The finale of Jeffrey Archer’s Clifton Chronicles came out in the first few days of November and I finished it in four days flat. Then I went on to my next book, Retire Inspired and totally forgot to review the book here. I got an SMS from Crossword yesterday that Archer was visiting the Kemps Corner store yesterday at 6 PM. Work at the bank meant that I could not go to Kemps Corner to meet him. 😦 But, it reminded me that I had to write the review on my blog.
This Was a Man is the last in the series of the Clifton Chronicles. The book was a disappointment for me as a finale. The rest of the series was full of twists and turns and was much more fast paced. Many episodes running through the Chronicles find closure but the book seems to slow down as Harry Clifton ages. As a whole, the series is wonderful.
If you love Jeffrey Archer and his brand of writing you have to get this book and the whole Chronicles.
You would not think that you need a book to learn how to tidy up. When your mother asks you to tidy your room, you tidy the room. When you think back, you had not paid enough attention to remember how you learnt to tidy the way you did. You either picked it up from here and there – mostly from your parents and then improved over the years if you paid any attention or it became worse.
I picked up the book The Life-Changing Magic of Tidying Up: The Japanese Art of Decluttering and Organizing from the Kindle store after watching a couple of videos of it’s author, Marie Kondo. I first saw the video on Talks @ Google and two NHK videos featuring her work with two clients(#1 & #2).
The English translation of the Japanese book is a pleasant easy read. The book takes you through all the steps in a clear and concise manner, if you want to try the method for a few days. I read the book in totem before deciding to try it out. My parents had just moved out of home and left it to me and my wife.
After reading the book, I spent the afternoon explaining KonMarie’s whole process to my wife. We disposed a lot of clothes and began to try folding clothes as explained in the book. My wife though, kept tidying the way she always went about doing it. After a few more tries, I reverted as well. I think the book is best read by someone who actually tidies the home. It’s probably good to watch the #1 or #2 video that I pointed above to you before reading the book. Else it’s just another book read this year and you keep tidying the way you always did.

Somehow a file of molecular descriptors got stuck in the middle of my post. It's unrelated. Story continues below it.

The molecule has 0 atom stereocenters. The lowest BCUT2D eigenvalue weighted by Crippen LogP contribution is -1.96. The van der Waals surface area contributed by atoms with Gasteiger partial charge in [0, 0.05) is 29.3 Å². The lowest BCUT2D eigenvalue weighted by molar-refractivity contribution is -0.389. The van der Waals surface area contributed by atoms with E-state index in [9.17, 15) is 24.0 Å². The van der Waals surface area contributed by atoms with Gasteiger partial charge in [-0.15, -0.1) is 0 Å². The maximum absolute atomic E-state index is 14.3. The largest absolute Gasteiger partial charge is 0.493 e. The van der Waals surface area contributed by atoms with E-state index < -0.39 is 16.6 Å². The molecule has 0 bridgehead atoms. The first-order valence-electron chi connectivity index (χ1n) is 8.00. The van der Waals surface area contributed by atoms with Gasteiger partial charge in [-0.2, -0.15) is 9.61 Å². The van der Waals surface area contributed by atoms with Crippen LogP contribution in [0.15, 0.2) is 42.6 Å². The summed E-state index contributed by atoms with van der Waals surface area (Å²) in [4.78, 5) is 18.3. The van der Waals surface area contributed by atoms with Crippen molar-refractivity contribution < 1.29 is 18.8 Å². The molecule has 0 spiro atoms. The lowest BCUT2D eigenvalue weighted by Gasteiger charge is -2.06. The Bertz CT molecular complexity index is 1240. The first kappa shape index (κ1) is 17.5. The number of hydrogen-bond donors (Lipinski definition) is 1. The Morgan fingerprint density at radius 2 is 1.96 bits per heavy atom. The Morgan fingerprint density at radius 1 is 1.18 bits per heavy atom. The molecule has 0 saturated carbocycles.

Ruskin Bond wasn’t the first book I read or the book that got me reading but after my engineering, he’s one author along with Murakami who helped me handle my solitude. Interview in the Mint by Elizabeth Kuruvilla.
Ruskin Bond: In Love with Solitude
It had completely skipped my mind that Ravi Subramanium’s latest book would be out in mid-October. As soon as I saw that his latest book was available, I boug
ht it on my Kindle and finished it in less than 3 days, as I have the other books that he has written.
I have enjoyed his writing style from the second book that he wrote. His writing is pacy while engaging. You begin the book and with his short chapters, there is immediate reading progress that you enjoy. In these short chapters or bursts he develops the broad sketches of the outline of his story and continues in the same speed till almost the very end. Then he begins slowing down and his finer strokes make their appearance and then the string weaves through all the threads to complete a beautiful fabric of a story.
To this, he adds a set of contemporary characters and events that makes his work easier to relate to to a contemporary audience.
His storytelling is a way of unravelling that I can enjoy once in a while. To me, it offered a nice change in pace and subject and I thoroughly enjoyed reading Ravi Subramanium’s latest offering.
Over the whole of last week I was watching a set of videos posted on YouTube of talks given by the brahmacharis of the Chinmaya Mission. This Dusshera, Dhanya and I visited the Chinmaya Mission campus in Powai, Mumbai. It was from the bookstore there that we picked up the novel, DROP. Dusshera is about dropping your negative qualities and attachments, picking up positive qualities and then fortifying it all with knowledge, as per one of the videos I watched. This was perhaps in the back of my mind as I picked up DROP.
The book was written by a group of Chinmaya Yuvaveers and weaves a story around a journey that a bunch of young people take as they travel “within”.
I liked the book as a whole and would definitely recommend that other people read it as well. It comes bundled with a sort of workbook that I am yet to go through.